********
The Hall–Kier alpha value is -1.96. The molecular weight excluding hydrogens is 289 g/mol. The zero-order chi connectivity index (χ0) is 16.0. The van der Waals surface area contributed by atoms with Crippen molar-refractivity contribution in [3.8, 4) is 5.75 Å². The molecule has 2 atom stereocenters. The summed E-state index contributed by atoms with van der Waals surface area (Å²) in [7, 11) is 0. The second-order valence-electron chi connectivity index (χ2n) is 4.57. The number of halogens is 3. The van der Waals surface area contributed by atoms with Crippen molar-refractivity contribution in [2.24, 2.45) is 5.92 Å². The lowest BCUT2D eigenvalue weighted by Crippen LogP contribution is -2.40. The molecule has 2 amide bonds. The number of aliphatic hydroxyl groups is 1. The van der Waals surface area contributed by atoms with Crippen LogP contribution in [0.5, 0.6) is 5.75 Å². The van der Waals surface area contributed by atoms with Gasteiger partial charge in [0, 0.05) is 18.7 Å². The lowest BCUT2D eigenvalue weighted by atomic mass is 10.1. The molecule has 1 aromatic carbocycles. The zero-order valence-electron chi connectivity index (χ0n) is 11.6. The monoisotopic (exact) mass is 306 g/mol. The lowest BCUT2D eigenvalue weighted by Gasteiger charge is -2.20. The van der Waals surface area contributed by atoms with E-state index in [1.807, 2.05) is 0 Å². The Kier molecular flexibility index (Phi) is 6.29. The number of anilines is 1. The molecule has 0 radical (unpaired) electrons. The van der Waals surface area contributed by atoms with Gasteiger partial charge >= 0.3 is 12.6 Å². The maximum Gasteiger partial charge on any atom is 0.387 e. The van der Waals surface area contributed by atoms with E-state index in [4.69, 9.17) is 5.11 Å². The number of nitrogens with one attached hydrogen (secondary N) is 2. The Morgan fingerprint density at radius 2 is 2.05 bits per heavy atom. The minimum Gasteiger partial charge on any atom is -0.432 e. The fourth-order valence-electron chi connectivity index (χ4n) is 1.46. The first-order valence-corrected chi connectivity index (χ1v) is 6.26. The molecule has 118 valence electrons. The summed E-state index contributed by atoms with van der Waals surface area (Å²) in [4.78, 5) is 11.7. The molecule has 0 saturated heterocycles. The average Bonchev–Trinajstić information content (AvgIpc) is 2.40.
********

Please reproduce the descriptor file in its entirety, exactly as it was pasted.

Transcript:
The Hall–Kier alpha value is -1.96. The molecular weight excluding hydrogens is 289 g/mol. The zero-order chi connectivity index (χ0) is 16.0. The van der Waals surface area contributed by atoms with Crippen molar-refractivity contribution in [3.8, 4) is 5.75 Å². The molecule has 2 atom stereocenters. The summed E-state index contributed by atoms with van der Waals surface area (Å²) in [7, 11) is 0. The second-order valence-electron chi connectivity index (χ2n) is 4.57. The number of halogens is 3. The van der Waals surface area contributed by atoms with Crippen molar-refractivity contribution in [2.24, 2.45) is 5.92 Å². The lowest BCUT2D eigenvalue weighted by Crippen LogP contribution is -2.40. The molecule has 2 amide bonds. The number of aliphatic hydroxyl groups is 1. The van der Waals surface area contributed by atoms with Crippen LogP contribution in [0.5, 0.6) is 5.75 Å². The van der Waals surface area contributed by atoms with Gasteiger partial charge in [0, 0.05) is 18.7 Å². The lowest BCUT2D eigenvalue weighted by atomic mass is 10.1. The molecule has 1 aromatic carbocycles. The zero-order valence-electron chi connectivity index (χ0n) is 11.6. The monoisotopic (exact) mass is 306 g/mol. The lowest BCUT2D eigenvalue weighted by Gasteiger charge is -2.20. The van der Waals surface area contributed by atoms with E-state index in [1.807, 2.05) is 0 Å². The Kier molecular flexibility index (Phi) is 6.29. The number of anilines is 1. The molecule has 0 radical (unpaired) electrons. The van der Waals surface area contributed by atoms with Gasteiger partial charge >= 0.3 is 12.6 Å². The maximum Gasteiger partial charge on any atom is 0.387 e. The van der Waals surface area contributed by atoms with E-state index in [4.69, 9.17) is 5.11 Å². The number of nitrogens with one attached hydrogen (secondary N) is 2. The Morgan fingerprint density at radius 2 is 2.05 bits per heavy atom. The minimum Gasteiger partial charge on any atom is -0.432 e. The fourth-order valence-electron chi connectivity index (χ4n) is 1.46. The first-order valence-corrected chi connectivity index (χ1v) is 6.26. The molecule has 118 valence electrons. The summed E-state index contributed by atoms with van der Waals surface area (Å²) in [4.78, 5) is 11.7. The molecule has 0 saturated heterocycles. The average Bonchev–Trinajstić information content (AvgIpc) is 2.40.